Recently, in a remarkable essay for the New York Review of Books, famed Russian biophysicist and political activist Sergei Kovalev wrote:
I imagine-with both sorrow and certainty-that the Byzantine system of power has triumphed for the foreseeable future in Russia. It’s too late to remove it from power by a normal democratic process, for democratic mechanisms have been liquidated, transformed into pure imitation. I am afraid that few of us will live to see the reinstatement of freedom and democracy in Russia.
Kovalev’s words echoed something recently said to me by Meteor Blades: “I expect to die as part of the permanent internal opposition in the Democratic Party. I don’t see any more Sanderses on the horizon, of any stripe. Maybe in your lifetime, but not likely in mine.”
I cannot begin to say how disheartening it is to hear such things from such lions of political activism, both of whom went to prison rather than relinquish their right to fight for their freedom and the freedom of their fellows. The following is a letter sent to one of my Senators, Chuck Schumer, which is my response to the conclusions of Kovalev and MB.
Dear Senator Schumer,
As one of your constituents, I’d like to speak to you for a moment about our nation, our government, and your recent decision to support Michael Mukasey as President Bush’s nominee for Attorney General.
Despite my disgust for the possibility of Mukasey as Attorney General, I understand your vote. It was the right thing for you to do, from your own point of view. The consequences of your support are for you, remote. Neither this or any other small action is likely to see you defeated in either a primary or general election. It will not stem your financial support from New Yorkers, nor to the DSCC which you lead. And there is surely some truth in your belief that Mukasey is as good of a nominee as any of us can hope for from President Bush, no matter how many times his nominees are rejected.
I must, however, remind you of one thing. All of this only makes sense if things continue as they have in America. That we have two political parties, each comfortably secure in their places of power. That we have a media and lobbyist culture where even defeated representatives can be assured of a lucrative and influential role in the government of our country. And that the American people will be willing to go on forever with generally indifferent and ineffective government.
This ought to be a pretty good bet. But do not forget the risk that it runs.
Perhaps the most remarkable thing about the founders of the United States is that as they set up their new government, they did so while believing and acting upon the notion that government was the enemy of the people, and that they were creating as little government as possible because of it. This is unprecedented in human events. Who would choose to create a government while trying to cripple it and warn people to fear it? Our founding fathers, of course.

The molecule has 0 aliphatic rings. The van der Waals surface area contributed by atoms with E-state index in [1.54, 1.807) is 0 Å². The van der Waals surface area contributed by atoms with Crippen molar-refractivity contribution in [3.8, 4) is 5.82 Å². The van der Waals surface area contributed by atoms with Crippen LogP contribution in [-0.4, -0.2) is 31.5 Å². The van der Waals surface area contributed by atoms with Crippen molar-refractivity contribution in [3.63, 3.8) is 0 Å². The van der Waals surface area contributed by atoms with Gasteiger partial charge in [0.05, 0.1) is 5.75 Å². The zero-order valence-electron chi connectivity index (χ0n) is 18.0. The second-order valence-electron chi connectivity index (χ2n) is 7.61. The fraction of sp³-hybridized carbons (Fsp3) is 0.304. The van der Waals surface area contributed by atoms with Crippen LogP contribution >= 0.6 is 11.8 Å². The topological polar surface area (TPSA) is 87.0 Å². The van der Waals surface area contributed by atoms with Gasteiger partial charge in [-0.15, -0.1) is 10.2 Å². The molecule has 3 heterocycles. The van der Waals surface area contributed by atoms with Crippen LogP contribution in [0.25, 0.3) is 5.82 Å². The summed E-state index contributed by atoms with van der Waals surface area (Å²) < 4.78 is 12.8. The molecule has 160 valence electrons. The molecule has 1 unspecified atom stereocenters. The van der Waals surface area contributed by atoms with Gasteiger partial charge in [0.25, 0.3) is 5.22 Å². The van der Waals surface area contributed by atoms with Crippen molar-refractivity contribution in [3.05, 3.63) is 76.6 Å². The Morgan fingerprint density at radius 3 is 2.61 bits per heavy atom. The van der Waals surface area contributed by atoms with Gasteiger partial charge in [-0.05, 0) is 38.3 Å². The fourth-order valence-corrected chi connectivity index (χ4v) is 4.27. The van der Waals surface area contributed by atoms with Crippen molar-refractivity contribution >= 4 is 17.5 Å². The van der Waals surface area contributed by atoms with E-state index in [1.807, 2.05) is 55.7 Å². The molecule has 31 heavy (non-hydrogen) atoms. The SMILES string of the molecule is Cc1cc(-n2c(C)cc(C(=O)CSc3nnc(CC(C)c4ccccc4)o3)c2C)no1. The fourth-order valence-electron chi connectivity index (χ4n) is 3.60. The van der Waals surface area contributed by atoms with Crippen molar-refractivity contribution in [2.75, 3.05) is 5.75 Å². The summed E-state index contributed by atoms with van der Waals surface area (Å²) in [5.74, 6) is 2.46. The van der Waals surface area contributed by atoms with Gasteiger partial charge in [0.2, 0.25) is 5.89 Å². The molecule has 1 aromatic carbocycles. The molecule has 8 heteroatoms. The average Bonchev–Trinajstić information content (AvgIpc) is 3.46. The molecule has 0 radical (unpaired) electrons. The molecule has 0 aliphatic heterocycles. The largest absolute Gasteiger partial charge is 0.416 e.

What would those founders have made of the America we live in today? One where habeas corpus is no longer a promise to all American citizens? One where our government spys on our telephone calls and internet activity, not secretly as in the Hoover era, but claiming openly the need to? One where the highest officials in the land claim not merely the right, but the need, to torture suspects? One where the executive branch of the government can simply write a letter and be granted the power to search private homes, and deny citizens the right to even speak of the searches?
This is merely, of course, what us common Americans know about. Hardly a week goes by lately without a new outrage against the American people coming to light, such as propaganda news conferences by the Federal Emergency Management Agency. Should we still believe our press to be able to uncover all acts such as this by our government? Or should we realize that simply because you are bad at it now, we have no reason to believe that our government could well improve at such trickery of the people?
Which is where the risk of your wager on Mukasey appears. Because Americans are the spiritual heirs of our founders. We have been taught since infancy that liberty is more important than life. And we believe it.
As a New York Senator, you may well know a bit about hedge funds. The basic description of what they do is to hedge risky investments against other investments, to mitigate the risk posed to their capital. I propose that you learn from their example.
Because voting for Mukasey is a risk to the American people which can only be mitigated if steps are taken to ensure that the American government does not illegally spy on Americans, does not use torture to coerce suspects into giving evidence against themselves, does not use extra-legal powers to search citizens’ homes, and does not deny held suspects the right to challenge their detention in court. The only way to mitigate the risk Mukasey poses to Americans, and by extention yourself, is to use every tool in your power to make such things outside of the ability of the American government.
Because the country that you and I live in today is no longer the America the Constitution describes. And I, with others like me, are not willing to live quietly as well-cared-for serfs. We will live free, as the saying goes, or die. And as we go, so goes the United States of America.
Will you do what it takes to ensure that all of us live freely?
Originally posted at Daily Kos